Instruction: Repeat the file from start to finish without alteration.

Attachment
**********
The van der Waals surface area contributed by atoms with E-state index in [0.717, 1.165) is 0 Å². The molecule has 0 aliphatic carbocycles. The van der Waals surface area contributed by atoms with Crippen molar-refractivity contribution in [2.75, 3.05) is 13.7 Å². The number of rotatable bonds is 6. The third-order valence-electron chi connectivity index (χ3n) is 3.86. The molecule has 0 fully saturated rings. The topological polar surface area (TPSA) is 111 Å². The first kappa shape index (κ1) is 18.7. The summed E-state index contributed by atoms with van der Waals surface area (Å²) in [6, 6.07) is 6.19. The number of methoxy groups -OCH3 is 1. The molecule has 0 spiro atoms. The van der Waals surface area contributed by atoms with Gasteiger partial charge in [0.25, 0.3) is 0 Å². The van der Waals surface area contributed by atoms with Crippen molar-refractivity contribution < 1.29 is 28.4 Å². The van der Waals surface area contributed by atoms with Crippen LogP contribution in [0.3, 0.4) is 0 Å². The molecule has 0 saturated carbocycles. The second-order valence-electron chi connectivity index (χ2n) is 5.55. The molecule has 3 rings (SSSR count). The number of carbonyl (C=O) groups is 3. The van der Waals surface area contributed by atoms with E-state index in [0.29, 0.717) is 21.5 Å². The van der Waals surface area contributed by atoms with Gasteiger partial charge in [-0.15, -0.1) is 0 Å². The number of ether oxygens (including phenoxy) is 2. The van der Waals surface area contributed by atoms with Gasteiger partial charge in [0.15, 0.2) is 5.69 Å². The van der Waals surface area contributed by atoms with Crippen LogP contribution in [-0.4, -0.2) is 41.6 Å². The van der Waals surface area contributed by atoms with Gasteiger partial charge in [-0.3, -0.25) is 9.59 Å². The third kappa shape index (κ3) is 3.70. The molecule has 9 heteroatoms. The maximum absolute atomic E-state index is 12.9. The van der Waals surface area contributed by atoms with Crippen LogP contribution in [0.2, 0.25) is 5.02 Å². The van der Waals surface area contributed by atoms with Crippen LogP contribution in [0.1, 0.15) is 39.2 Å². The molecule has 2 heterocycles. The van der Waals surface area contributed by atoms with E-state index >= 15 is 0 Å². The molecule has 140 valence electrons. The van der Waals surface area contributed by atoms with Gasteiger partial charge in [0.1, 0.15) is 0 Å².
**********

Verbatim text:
The van der Waals surface area contributed by atoms with E-state index in [0.717, 1.165) is 0 Å². The molecule has 0 aliphatic carbocycles. The van der Waals surface area contributed by atoms with Crippen molar-refractivity contribution in [2.75, 3.05) is 13.7 Å². The number of rotatable bonds is 6. The third-order valence-electron chi connectivity index (χ3n) is 3.86. The molecule has 0 fully saturated rings. The topological polar surface area (TPSA) is 111 Å². The first kappa shape index (κ1) is 18.7. The summed E-state index contributed by atoms with van der Waals surface area (Å²) in [6, 6.07) is 6.19. The number of methoxy groups -OCH3 is 1. The molecule has 0 spiro atoms. The van der Waals surface area contributed by atoms with Gasteiger partial charge in [0.25, 0.3) is 0 Å². The van der Waals surface area contributed by atoms with Crippen molar-refractivity contribution < 1.29 is 28.4 Å². The van der Waals surface area contributed by atoms with Crippen LogP contribution in [0.3, 0.4) is 0 Å². The molecule has 0 saturated carbocycles. The second-order valence-electron chi connectivity index (χ2n) is 5.55. The molecule has 3 rings (SSSR count). The number of carbonyl (C=O) groups is 3. The van der Waals surface area contributed by atoms with E-state index in [0.29, 0.717) is 21.5 Å². The van der Waals surface area contributed by atoms with Gasteiger partial charge in [-0.15, -0.1) is 0 Å². The number of ether oxygens (including phenoxy) is 2. The van der Waals surface area contributed by atoms with Gasteiger partial charge in [0.15, 0.2) is 5.69 Å². The van der Waals surface area contributed by atoms with Crippen LogP contribution in [-0.4, -0.2) is 41.6 Å². The van der Waals surface area contributed by atoms with Gasteiger partial charge in [-0.3, -0.25) is 9.59 Å². The third kappa shape index (κ3) is 3.70. The molecule has 9 heteroatoms. The maximum absolute atomic E-state index is 12.9. The van der Waals surface area contributed by atoms with Crippen LogP contribution in [0.2, 0.25) is 5.02 Å². The van der Waals surface area contributed by atoms with Crippen LogP contribution in [0.1, 0.15) is 39.2 Å². The molecule has 2 heterocycles. The van der Waals surface area contributed by atoms with E-state index >= 15 is 0 Å². The molecule has 140 valence electrons. The van der Waals surface area contributed by atoms with Gasteiger partial charge in [0.1, 0.15) is 0 Å².